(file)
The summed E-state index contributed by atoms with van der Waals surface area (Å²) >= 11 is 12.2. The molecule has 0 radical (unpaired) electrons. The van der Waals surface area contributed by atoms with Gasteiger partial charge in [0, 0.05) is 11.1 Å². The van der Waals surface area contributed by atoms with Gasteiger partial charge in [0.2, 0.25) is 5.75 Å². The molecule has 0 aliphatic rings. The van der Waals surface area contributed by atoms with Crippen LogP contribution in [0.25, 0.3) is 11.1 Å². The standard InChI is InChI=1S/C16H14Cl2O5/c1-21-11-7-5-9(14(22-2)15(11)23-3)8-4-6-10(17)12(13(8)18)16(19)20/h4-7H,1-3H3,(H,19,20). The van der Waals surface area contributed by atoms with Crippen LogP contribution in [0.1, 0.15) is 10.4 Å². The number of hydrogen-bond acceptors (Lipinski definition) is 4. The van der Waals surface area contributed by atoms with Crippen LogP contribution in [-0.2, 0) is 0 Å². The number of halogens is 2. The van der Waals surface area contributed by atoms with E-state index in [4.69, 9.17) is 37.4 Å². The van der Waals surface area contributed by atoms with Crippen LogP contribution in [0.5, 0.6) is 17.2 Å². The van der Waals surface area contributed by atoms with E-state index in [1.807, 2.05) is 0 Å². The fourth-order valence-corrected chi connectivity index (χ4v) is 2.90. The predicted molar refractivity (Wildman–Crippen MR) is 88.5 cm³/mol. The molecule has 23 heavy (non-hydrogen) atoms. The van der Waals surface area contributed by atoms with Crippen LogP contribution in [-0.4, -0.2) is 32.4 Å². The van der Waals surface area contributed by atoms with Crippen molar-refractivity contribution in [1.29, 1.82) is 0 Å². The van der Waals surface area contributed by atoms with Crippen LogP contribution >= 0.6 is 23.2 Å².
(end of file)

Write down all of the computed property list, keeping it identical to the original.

The summed E-state index contributed by atoms with van der Waals surface area (Å²) >= 11 is 12.2. The molecule has 0 radical (unpaired) electrons. The van der Waals surface area contributed by atoms with Gasteiger partial charge in [0, 0.05) is 11.1 Å². The van der Waals surface area contributed by atoms with Gasteiger partial charge in [0.2, 0.25) is 5.75 Å². The molecule has 0 aliphatic rings. The van der Waals surface area contributed by atoms with Crippen LogP contribution in [0.25, 0.3) is 11.1 Å². The standard InChI is InChI=1S/C16H14Cl2O5/c1-21-11-7-5-9(14(22-2)15(11)23-3)8-4-6-10(17)12(13(8)18)16(19)20/h4-7H,1-3H3,(H,19,20). The van der Waals surface area contributed by atoms with Crippen LogP contribution in [0.1, 0.15) is 10.4 Å². The number of hydrogen-bond acceptors (Lipinski definition) is 4. The van der Waals surface area contributed by atoms with Crippen LogP contribution in [-0.2, 0) is 0 Å². The number of halogens is 2. The van der Waals surface area contributed by atoms with E-state index in [4.69, 9.17) is 37.4 Å². The van der Waals surface area contributed by atoms with Crippen LogP contribution in [0.5, 0.6) is 17.2 Å². The van der Waals surface area contributed by atoms with E-state index in [1.807, 2.05) is 0 Å². The fourth-order valence-corrected chi connectivity index (χ4v) is 2.90. The predicted molar refractivity (Wildman–Crippen MR) is 88.5 cm³/mol. The molecule has 23 heavy (non-hydrogen) atoms. The van der Waals surface area contributed by atoms with Crippen LogP contribution in [-0.4, -0.2) is 32.4 Å². The van der Waals surface area contributed by atoms with Crippen molar-refractivity contribution in [1.29, 1.82) is 0 Å². The van der Waals surface area contributed by atoms with Crippen LogP contribution >= 0.6 is 23.2 Å².